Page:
Science Communication in a (post) pandemic world: the Galactic Chloé Show must go on!
When Galactic Chloé — Swiss student Chloé Carrière — isn’t studying from home (and transforming her balcony into a lab for space applications), she is busy bringing science communication about astronomy, astrophysics, cosmology, space missions and space engineering to the public.
She is the creator of [email protected], which organizes Astronomy on Tap events in Lausanne and just launched Asclepios, an analog space mission on another celestial star. Chloé is also hosting the Galactic Chloé Show on Youtube, and recently won the Digitial Economy Award at the Swiss DigitalDays. She spent the summer of 2019 at swissnex San Francisco.
Chloé, it’s great to reconnect! What have you been up to since you got back from your stay at swissnex San Francisco?
I recently wrapped up my Bachelor’s degree in physics and am now pursuing my Master’s degree in Management of technologies & entrepreneurship, as well as a Minor in Space Technologies. I am also the Founder and President of [email protected], a non-profit that I launched about two years ago with many exciting projects going on – one of them being a mission to inspire people about space and science in general. And if there is time left, I am doing a lot of pole dancing!
Sounds like you have been busy! How has the pandemic affected your work-life so far?
Oh right, and there is COVID-19. Well, the motivation is still there – and it always will be! You don’t have a choice anyways, because the consequence would simply be for all those amazing projects to stop. I am currently stuck in Switzerland, and my parents are “locked down” in France. This was a really tough choice for me to make, since I am super close with my family. However, I also got A LOT done while we all were confined at home. I transformed my balcony into a space lab!
Exciting! Can you tell us a little more about those projects?
What keeps me busy these days is the big “Asclepios mission”. It's the lunar analogue mission I launched when I got back from my stay at swissnex San Francisco in 2019. And it’s a big one: 60 international students are involved, about half of them are based in Switzerland. We were hoping to do our 10-day mission last April, but then COVID-19 struck. So we had to postpone everything twice already, which definitely took a mental toll on all of us. The hardest part is just not knowing when we can do it: we’re all students and hope to find real jobs at some point – we’re running out of time. But that’s how it is, and it’s ok.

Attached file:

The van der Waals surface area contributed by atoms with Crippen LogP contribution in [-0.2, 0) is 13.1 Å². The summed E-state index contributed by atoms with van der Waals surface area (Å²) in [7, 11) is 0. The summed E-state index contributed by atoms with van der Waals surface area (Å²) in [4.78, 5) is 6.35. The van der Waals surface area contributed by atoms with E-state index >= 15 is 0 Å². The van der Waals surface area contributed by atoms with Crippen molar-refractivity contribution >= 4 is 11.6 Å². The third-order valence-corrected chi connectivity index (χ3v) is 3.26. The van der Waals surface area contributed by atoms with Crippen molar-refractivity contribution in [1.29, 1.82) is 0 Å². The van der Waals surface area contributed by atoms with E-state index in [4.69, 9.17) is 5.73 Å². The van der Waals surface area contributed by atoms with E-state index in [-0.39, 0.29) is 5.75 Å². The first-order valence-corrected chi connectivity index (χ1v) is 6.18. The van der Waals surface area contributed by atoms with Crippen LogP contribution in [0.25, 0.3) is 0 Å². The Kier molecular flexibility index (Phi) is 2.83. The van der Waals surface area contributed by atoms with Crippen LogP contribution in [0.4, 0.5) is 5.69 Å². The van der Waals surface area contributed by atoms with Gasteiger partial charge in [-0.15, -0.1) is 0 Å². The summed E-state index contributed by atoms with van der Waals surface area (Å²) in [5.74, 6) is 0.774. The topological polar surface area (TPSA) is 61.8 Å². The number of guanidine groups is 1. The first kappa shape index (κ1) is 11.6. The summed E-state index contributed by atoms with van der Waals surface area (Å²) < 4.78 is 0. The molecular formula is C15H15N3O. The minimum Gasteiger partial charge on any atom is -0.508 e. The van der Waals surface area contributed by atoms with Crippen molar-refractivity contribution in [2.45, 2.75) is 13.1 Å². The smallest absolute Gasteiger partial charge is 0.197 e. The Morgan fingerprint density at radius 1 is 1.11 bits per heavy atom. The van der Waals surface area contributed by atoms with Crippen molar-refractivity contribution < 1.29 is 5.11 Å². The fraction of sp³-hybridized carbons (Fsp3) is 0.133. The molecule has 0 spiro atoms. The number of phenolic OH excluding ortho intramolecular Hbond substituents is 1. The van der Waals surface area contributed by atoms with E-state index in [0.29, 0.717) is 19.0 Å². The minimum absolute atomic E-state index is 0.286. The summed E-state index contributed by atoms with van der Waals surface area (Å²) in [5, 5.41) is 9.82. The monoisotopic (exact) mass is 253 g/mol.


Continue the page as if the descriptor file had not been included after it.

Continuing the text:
You mentioned 50% of involved students are abroad. How did the pandemic change the international dimension of the space analogue mission?
Well, the preparation and pre-work stuff would have happened virtually anyways – but we never anticipated so many international students participating. Now things are changing hopefully, as we’re ready to put everything on the ground!
Sounds like a positive effect of the pandemic?
All of us had to learn how to work remotely, and so we had the opportunity to make the project even more inclusive. We created all the tools and applications we needed to move forward with the project. What was really hard though – and still is – is coordination across multiple time zones!
Oh yes, we know what that feels like! So where’s your mind right now as we wrap up a truly unique year? Did your views on Earth and Space fundamentally change due to the pandemic?
It’s really difficult and we’re all living in a different reality. Nobody could have pictured something like this to happen a couple of months ago. Last week, I went out and I forgot my facemask and I thought, wow, this is going to be a thing to never forget – like your ID and your bag.
For the things I'm working on, I am feeling like the more time this takes, the harder it is for people to focus, to dream, and to see anything else besides the pandemic. And this is when I think that it’s our job as scientists to show people something else than COVID-19 – because there is! It’s a pivotal moment right now as some people would argue that we should focus even more on anything that’s happening on Earth. It's like, why should we care about the Moon? Again, I think it's important for everyone to keep dreaming and keep focusing on things that inspire them, now more than ever!